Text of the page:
Who's left after that? Basically the very poor, the young, and the very old. In other words, the transit system falls apart due to lack of a constituency and we don't actually have mass transit anymore. Everyone drives everywhere, and those who can't due to age, ability, or income are left to fend for themselves. Even if we limited transit subsidies to just these people, they don't make up a large enough share of the population to constitute a real transit system and many of them already struggle with $2.50 fares, so instead we'd end up with a bunch of incredibly inefficient routes serving a relatively small pool of people. In our quest to end transit subsidies we end up with a system with a farebox recovery rate that is probably closer to 5-10%, subsidized to an even greater degree than before. If efficiency was the goal here we've failed miserably.

And what about all the people already driving as their primary means of transportation? Needless to say, traffic and parking get much worse, particularly downtown where a large proportion of transit trips begin and end. Less of their money is going toward transit projects though, and more toward roads. This does almost nothing to improve traffic in Seattle since there's no room for more roads, but maybe existing roads are kept in a better state of repair. Maybe not though, since all of those cars take a toll on the road, and since congestion has increased everyone is spending more of their time on the pavement. Pollution worsens; people walk around less and sit in traffic more, both of which are bad for physical and mental health; and although the full 1.8 cents of sales tax** that is devoted to transit is no longer needed, those savings are almost certainly eaten away--and then some--by the extra gas wasted sitting in the worsened traffic.

 More of this. Right on.

More of this. Right on.

To make matters worse for drivers, with more people now reliant on cars parking in central Seattle will become scarce. This means two things: first, metered street parking rates increase drastically in order to maintain their target of one open space per block; second, as paid parking lots and garages begin to fill up and supply is saturated, demand drives prices for private parking up too. Likewise for parking rates in apartments, driving up effective rents. New apartments and condos built in the city will start including more underground parking (an extremely expensive form of parking infrastructure), adding tens of thousands of dollars to the cost of each unit. This general phenomenon would likely recapitulate itself in every neighborhood center, driving up parking rates not just in downtown, Capitol Hill, and South Lake Union, but Fremont, Ballard, the University District, Wallingford, Queen Anne, Columbia City, Eastlake, etc.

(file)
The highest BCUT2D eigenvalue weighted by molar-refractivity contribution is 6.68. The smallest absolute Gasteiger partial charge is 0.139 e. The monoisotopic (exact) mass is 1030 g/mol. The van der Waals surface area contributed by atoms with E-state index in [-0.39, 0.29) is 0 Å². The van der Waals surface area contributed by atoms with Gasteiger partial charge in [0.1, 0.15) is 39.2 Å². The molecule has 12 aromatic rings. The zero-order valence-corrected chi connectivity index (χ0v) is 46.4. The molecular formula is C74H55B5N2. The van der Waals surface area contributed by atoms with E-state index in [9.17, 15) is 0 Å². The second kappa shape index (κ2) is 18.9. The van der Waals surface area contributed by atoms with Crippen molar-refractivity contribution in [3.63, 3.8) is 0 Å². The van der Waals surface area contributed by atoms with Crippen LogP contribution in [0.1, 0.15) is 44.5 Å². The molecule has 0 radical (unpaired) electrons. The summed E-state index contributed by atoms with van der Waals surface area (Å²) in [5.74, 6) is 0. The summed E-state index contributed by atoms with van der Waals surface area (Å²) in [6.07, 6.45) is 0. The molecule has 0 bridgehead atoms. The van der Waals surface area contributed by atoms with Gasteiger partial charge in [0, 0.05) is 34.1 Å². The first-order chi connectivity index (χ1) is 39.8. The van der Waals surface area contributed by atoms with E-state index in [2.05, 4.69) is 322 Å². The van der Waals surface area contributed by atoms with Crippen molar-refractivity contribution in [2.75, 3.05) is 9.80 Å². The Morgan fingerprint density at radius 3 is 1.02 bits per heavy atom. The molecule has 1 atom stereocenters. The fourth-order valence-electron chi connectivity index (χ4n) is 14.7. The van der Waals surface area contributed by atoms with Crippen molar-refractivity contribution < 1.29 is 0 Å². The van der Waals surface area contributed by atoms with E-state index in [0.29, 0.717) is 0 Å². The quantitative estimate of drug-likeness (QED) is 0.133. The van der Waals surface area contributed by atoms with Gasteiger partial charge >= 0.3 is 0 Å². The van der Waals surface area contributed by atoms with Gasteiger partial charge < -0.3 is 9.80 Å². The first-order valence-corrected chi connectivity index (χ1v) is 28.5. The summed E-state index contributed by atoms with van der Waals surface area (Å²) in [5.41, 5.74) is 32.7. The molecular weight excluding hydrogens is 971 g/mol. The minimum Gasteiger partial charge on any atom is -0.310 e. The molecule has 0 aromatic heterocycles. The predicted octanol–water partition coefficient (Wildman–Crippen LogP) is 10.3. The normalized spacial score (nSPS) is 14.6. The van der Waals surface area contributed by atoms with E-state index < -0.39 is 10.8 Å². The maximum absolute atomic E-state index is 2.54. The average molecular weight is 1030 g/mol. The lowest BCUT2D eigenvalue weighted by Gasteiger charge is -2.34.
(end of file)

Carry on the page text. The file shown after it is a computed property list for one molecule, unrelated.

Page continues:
This would be a terrible outcome for drivers, particularly those who preferred to take the bus but can no longer afford it, but it's bad for the economy too. There are already people who avoid traveling to Seattle because of the traffic and lack of cheap parking. (Personally, I hated Seattle before moving here because my only experiences involved driving around in it.) If the buses disappear you can count on that sentiment getting far stronger, and a lot of business that comes in from outside the city will quickly evaporate. That means less business for just about every type of service- or retail-based company in the city, and reduced tax revenue as a result. So all that money we're saving by not sending the entire 1.8 cents of sales tax toward transit? It's at least partially offset by the loss of sales tax revenue from non-Seattleites who now avoid Seattle when they can. That's to say nothing of Seattleites themselves, who are now spending more on gas (or in the case of former busers, transportation in general) and have less money to spend on food, drinks, entertainment, rent, electronics, bicycles, clothing, etc. Once again, this means less revenue for the city, and all those sales tax savings are chipped away even further.

Have I made myself clear? Subsidized public transportation is not a luxury in a large urbanized city: it's a necessity. I made a point of glossing over the moral implications of removing these subsidies not because it's unimportant--it's vitally important--but because the economic argument is sufficient unto itself. By dedicating 19% of our sales tax toward public transportation we ensure that Seattle is able to function as the cultural and economic center of our region. Non-automotive options for getting into, out of, and around the city are essential if we're to retain that position, and our investment in those options more than pays for itself by keeping more spending local, restraining housing costs, and allowing us to remain a viable destination for those who come to our city by car, either by choice or of necessity.

*Fun fact: One-quarter of the sales tax collected for Metro goes toward capital expenses. If the entire 1.8 cent sales tax was directed toward operating expenses, user fees + sales tax revenue would exceed the operating budget.

**The 1.8% sales tax dedicated to transit pays for both King County Metro and Sound Transit.